• You have already discussed C&H's example reagrding "Is it true that $f(x)>g(y)$"? My personal opinion is that it must be read in the context of "grammatically correctness": we can correctly ask if the statement "$\pi$ is rational" is true, because the predicate "...is true" applies to statements, while we cannot do it with the name "$\pi$" because the predicate "...is true" does not apply to names. Thus, the statement "$f(x)>g(y)$" is syntactically correct, also if its truth value is undefined, unless we assign values to variables x and y. Commented Jul 8 at 7:46
• Re statement, see Carnap (1929): "In logic we understand a “statement” to be something which is either true or false. ("True" and "false" are indefinable basic terms.) "Statement" is not the historical act of speaking, thinking, imagining, but the timeless content. Commented Jul 11 at 10:24

Too long to post as a comment.

'x + 3 = 7' is not a proposition. it is called a propositional function

Let us use the word statement to mean any declarative sentence that is true or false or could become true or false in the presence of additional information.

In this third example though, since the author does not even consider 'x + 3 = 7' a declarative sentence, they aren't contradicting themself, at least not within the excerpt. "Additional information" refers to axioms.

1. What is truth-functional form?

To determine the truth-functional form of a predicate-logic formula:

1. working left to right, underline the entire scope of each quantifier, including the quantifier itself
2. underline each remaining atomic formula
3. assign a symbol to every underlined formula, assigning the same symbol to two formulae if and only if they are identical.

'(x is even) ∨ ¬(x is even)' is an open formula, but its truth-functional form B ∨ ¬B is a tautological sentence.

how can we use B ∨ ¬B and say that this is a proposition, since the string that B is representing is not a proposition?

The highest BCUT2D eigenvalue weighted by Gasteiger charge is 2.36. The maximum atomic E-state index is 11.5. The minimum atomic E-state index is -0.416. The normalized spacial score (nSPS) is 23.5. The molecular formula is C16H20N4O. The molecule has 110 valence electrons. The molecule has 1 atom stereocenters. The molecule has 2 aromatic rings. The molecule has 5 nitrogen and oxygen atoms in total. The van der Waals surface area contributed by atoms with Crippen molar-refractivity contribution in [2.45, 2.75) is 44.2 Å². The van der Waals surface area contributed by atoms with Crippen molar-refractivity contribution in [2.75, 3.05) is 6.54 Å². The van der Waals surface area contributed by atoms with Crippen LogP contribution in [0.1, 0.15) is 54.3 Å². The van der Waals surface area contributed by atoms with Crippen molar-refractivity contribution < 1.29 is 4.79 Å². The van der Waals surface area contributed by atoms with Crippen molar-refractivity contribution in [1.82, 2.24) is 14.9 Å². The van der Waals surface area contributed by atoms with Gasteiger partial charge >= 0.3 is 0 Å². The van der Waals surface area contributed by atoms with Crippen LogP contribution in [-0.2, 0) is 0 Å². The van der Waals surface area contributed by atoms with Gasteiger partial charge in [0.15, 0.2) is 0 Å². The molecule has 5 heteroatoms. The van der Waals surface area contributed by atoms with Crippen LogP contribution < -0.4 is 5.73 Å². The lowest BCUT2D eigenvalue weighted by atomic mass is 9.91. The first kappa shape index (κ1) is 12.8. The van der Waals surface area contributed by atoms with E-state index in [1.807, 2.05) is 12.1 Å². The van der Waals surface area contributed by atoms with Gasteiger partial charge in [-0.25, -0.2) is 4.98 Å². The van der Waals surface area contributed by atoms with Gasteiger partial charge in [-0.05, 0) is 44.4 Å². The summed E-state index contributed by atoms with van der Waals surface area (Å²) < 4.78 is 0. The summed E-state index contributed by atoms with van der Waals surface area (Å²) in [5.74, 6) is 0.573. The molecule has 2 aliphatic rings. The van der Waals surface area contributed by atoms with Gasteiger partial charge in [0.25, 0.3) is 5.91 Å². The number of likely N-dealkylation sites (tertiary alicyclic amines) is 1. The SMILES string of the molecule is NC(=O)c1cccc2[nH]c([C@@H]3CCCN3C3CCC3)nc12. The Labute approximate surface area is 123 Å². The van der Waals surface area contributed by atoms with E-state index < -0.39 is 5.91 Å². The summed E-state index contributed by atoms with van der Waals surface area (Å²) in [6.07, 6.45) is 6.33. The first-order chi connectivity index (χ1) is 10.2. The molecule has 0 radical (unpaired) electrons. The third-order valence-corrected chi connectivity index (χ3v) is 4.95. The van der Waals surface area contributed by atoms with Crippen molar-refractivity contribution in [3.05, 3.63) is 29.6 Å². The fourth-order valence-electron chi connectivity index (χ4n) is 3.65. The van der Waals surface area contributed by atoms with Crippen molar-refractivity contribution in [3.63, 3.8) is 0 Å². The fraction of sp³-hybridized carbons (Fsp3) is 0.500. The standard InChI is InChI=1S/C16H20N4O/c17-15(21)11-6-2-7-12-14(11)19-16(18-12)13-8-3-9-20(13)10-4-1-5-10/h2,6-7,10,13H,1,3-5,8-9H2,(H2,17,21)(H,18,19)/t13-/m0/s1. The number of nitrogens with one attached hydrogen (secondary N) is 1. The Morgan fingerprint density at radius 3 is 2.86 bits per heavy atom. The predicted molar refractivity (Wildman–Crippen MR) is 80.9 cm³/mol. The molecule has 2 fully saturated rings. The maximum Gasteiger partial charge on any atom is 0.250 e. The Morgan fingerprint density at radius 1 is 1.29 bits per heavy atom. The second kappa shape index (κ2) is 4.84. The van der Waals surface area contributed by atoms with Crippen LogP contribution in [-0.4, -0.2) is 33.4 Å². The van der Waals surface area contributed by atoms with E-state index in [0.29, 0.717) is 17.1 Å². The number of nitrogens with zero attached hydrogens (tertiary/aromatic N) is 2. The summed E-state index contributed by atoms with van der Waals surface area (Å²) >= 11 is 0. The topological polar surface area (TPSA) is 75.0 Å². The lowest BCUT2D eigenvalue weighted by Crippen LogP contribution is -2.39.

Don't think of B as rigidly standing for 'x is even'. If it helps, we can alternatively say truth-functional counterpart/version/structure instead of truth-functional form. Think of the predicate 'x is even' as being transformed into the proposition B.

Follow-up replies

following your algorithm, for ∃x(P(x) ∨ Q(x)), I get P

Yes, but recycling symbols isn't helping your understanding, so let's assign ϕ instead to the proposition '∃x(P(x) ∨ Q(x))'.

How would it work for something like this: ∃x(P(x) ∨ Q(y))? what would the scope of x be, given that we have Q(y)?

We can assign ψ to the predicate '∃x(P(x) ∨ Q(y))'.

what is the difference between a propositional variable P corresponding to a predicate versus it representing a proposition?

In the previous example, ψ being the truth-functional form of '∃x(P(x) ∨ Q(y))' means that the latter has been mapped to the former, just '7' corresponds to '5' in the one-one mapping $$f(x)=x+2.$$ As a truth-functional form, ψ is free to represent any proposition.

• Thank you! I think I’m getting the idea of truth-functional formulas now or at least how to translate. But one thing that is confusing me is in propositional logic they usually say that variables like P, Q, R, S are propositional variables that represent propositions. But here with truth-functional form we are using them to represent predicates which seems to violate that. Also I have a question about steps 1 and 2. If I had something like this: $\exists x$(P(x) $\lor$ Q(x)). Would this be P $\lor$ Q? Or would it just be P? Commented Jul 8 at 14:29
• If it’s not too much trouble, could you explain what we use the propositional variables for? For example you stated they could correspond to a predicate. They also could represent propositions. I guess what is the difference between a propositional variable corresponding to predicate vs it representing a proposition. Also following your algorithm for ∃x(P(x) ∨ Q(x)) I get P I believe because the scope is all the way to the last parentheses. How would it work for something like this: ∃x(P(x) ∨ Q(y))? For this example in this problem what would the scope of x be because we have Q(y)? Commented Jul 8 at 18:33
• @Dr.J I've just replied in an addendum. Commented Jul 9 at 5:14